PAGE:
 You are willing to shoot and possibly kill someone who threatens your life or the life of another person who is with you;
     You are capable of making the on the spot decision to use deadly force;
     You thoroughly understand the law on the use of deadly force;
     You are able to live with your decision after injuring or killing someone.

    If you have doubts about any of these issues, then you are not prepared to carry a gun in the
    performance of your job. You must resolve any questions you have about your willingness
    and ability to use deadly force before you carry a gun. If you fail to make these important
    decisions now, you will jeopardize your own life, and. the lives of other people with whom
    you work. You cannot view the gun as just a threat that you will not actually use. You must
    be willing to take another‘s life if the situation requires this action.


    And from the shooting section:

    Center of Mass

    If you must shoot at another human being, it will be in defense of life and your immediate
    goal is to stop the attacker from continuing. You will not be able to choose to shoot someone
    ―just a little bit‖ in order to discourage them. You must fire immediately and hope that:

    1. You hit your intended target, and
    2. Your hits stop your attacker.

    In order to do this, you should train to shoot at the center of your attacker‘s upper body. This
    is often called ―center of mass‖ shooting. Under the stress of a deadly attack, this is the
    safest, most effective way to shoot.
    Itminimizes the chance that you will miss your target,and reduces the possibility that you will hit an innocent bystander, and it increases the chance of stopping the attack.


    If your attacker is not fully exposed, you may not be able to fire at the real center of mass. In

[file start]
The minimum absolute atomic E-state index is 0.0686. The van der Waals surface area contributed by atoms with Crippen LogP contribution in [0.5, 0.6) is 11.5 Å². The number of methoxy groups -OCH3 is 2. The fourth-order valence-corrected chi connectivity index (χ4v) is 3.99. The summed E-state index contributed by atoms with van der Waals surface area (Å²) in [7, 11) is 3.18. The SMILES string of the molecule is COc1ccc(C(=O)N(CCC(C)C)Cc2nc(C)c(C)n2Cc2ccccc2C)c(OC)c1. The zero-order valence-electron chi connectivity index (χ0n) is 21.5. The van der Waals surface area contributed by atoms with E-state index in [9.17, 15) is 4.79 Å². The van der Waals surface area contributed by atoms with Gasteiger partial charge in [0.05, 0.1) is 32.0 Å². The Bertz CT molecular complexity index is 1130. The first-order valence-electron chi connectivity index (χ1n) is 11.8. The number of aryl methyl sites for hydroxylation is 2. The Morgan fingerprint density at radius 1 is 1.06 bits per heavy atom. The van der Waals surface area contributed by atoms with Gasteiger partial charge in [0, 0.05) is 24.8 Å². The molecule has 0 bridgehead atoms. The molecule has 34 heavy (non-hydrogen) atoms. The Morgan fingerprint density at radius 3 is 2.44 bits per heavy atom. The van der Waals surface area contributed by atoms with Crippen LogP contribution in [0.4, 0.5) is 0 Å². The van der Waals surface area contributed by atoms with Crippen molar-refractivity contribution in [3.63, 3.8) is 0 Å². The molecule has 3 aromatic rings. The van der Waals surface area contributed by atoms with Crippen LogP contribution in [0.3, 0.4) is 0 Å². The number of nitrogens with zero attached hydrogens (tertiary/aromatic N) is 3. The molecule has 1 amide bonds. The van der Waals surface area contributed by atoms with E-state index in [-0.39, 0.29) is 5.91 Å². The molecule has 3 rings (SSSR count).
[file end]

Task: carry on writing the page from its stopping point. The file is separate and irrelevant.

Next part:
this case, you should shoot for the center of available mass. In other words, place your sights
    in the center of that part of your attacker that is available.
    Always try to use your sights - they are the key to hitting your target when under stress.
     
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  14. Dyjital

    Dyjital Albany, Ore Flavorite Member Bronze Supporter

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    :cool::cool:Shooting to wound means AOJ was never present. Life or immanent danger was never present.

    Shoot to neutralize the threat-always.

    I think the horse has been beaten to death above though.

    :cool::cool:
     
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  15. Sgt Nambu

    Sgt Nambu Oregon Bronze Supporter Bronze Supporter

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    Agreed, shoot to stop! Killing is compleatly a byproduct of stopping!
     
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  16. The Heretic

    The Heretic Oregon Well-Known Member

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    I don't think a shooting of someone trying to rob me face to face, even if it results in death, is anything to be guilty about.
     
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  17. 40calruler

    40calruler Lake Oswego Well-Known Member

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    I would not hesitate but I sure as hell would not feel good about it. That is really the point I am trying to make. I just hope it never comes to that but I have been in a bad situation and did not hesitate. Just got lucky in that they happened to be quick enough to show me they were no longer a threat.
     
  18. mjbskwim

    mjbskwim Salmon,Idaho Well-Known Member

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    Well shooting at someone's thigh isn't the best idea if you want to try to stop them and not kill them.
    Hit that great big artery in there and watch his complexion get lighter real fast.
    Or are you that good of shot you won't hit it?
    Lower intestine shot and a colostomy bag would give the kid reason to stop his loosing ways
     
  19. oknow

    oknow amboy wa. Well-Known Member

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    I disagree. You should have been trained to shoot to stop the threat not to kill.
    Any statements like this will also be used against you if you ever had to try and justify yourself in a shooting. A prosecutor you would jump all over this and use it against you.
     
    Last edited: May 1, 2015
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  20. The Heretic

    The Heretic Oregon Well-Known Member

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    Having never actually done it, I can't say for sure how I would feel. I might be a bit traumatized it happened to me, but my philosophy is that such a person brought it on themselves, and I have no reason to feel bad about the act of defending myself.

    That may be easy to say at this point and if it ever happens I might feel differently, but that is how I feel now.